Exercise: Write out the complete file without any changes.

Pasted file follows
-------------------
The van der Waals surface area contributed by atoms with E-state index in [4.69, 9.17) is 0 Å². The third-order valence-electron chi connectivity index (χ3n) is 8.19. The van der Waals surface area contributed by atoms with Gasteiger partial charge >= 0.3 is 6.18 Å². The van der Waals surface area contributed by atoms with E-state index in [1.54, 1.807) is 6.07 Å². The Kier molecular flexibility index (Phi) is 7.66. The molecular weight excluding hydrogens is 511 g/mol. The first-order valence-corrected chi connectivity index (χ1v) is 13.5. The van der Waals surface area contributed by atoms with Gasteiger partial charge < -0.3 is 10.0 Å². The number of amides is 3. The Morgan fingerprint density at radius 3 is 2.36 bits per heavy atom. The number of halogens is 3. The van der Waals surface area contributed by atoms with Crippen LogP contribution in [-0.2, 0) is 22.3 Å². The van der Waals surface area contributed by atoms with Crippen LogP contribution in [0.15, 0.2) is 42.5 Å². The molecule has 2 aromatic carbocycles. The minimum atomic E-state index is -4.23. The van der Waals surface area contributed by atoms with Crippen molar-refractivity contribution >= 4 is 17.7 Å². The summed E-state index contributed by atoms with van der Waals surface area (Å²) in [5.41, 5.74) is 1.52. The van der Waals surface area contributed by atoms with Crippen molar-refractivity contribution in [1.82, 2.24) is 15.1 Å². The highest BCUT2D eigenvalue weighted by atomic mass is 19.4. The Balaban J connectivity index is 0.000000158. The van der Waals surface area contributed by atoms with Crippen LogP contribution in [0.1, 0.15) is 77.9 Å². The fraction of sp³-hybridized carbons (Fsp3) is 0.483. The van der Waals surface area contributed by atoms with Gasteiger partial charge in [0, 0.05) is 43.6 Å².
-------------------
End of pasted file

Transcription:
The van der Waals surface area contributed by atoms with E-state index in [4.69, 9.17) is 0 Å². The third-order valence-electron chi connectivity index (χ3n) is 8.19. The van der Waals surface area contributed by atoms with Gasteiger partial charge >= 0.3 is 6.18 Å². The van der Waals surface area contributed by atoms with E-state index in [1.54, 1.807) is 6.07 Å². The Kier molecular flexibility index (Phi) is 7.66. The molecular weight excluding hydrogens is 511 g/mol. The first-order valence-corrected chi connectivity index (χ1v) is 13.5. The van der Waals surface area contributed by atoms with Gasteiger partial charge < -0.3 is 10.0 Å². The number of amides is 3. The Morgan fingerprint density at radius 3 is 2.36 bits per heavy atom. The number of halogens is 3. The van der Waals surface area contributed by atoms with Crippen LogP contribution in [-0.2, 0) is 22.3 Å². The van der Waals surface area contributed by atoms with Crippen LogP contribution in [0.15, 0.2) is 42.5 Å². The molecule has 2 aromatic carbocycles. The minimum atomic E-state index is -4.23. The van der Waals surface area contributed by atoms with Crippen molar-refractivity contribution >= 4 is 17.7 Å². The summed E-state index contributed by atoms with van der Waals surface area (Å²) in [5.41, 5.74) is 1.52. The van der Waals surface area contributed by atoms with Crippen molar-refractivity contribution in [1.82, 2.24) is 15.1 Å². The highest BCUT2D eigenvalue weighted by atomic mass is 19.4. The Balaban J connectivity index is 0.000000158. The van der Waals surface area contributed by atoms with Crippen LogP contribution in [0.1, 0.15) is 77.9 Å². The fraction of sp³-hybridized carbons (Fsp3) is 0.483. The van der Waals surface area contributed by atoms with Gasteiger partial charge in [0, 0.05) is 43.6 Å².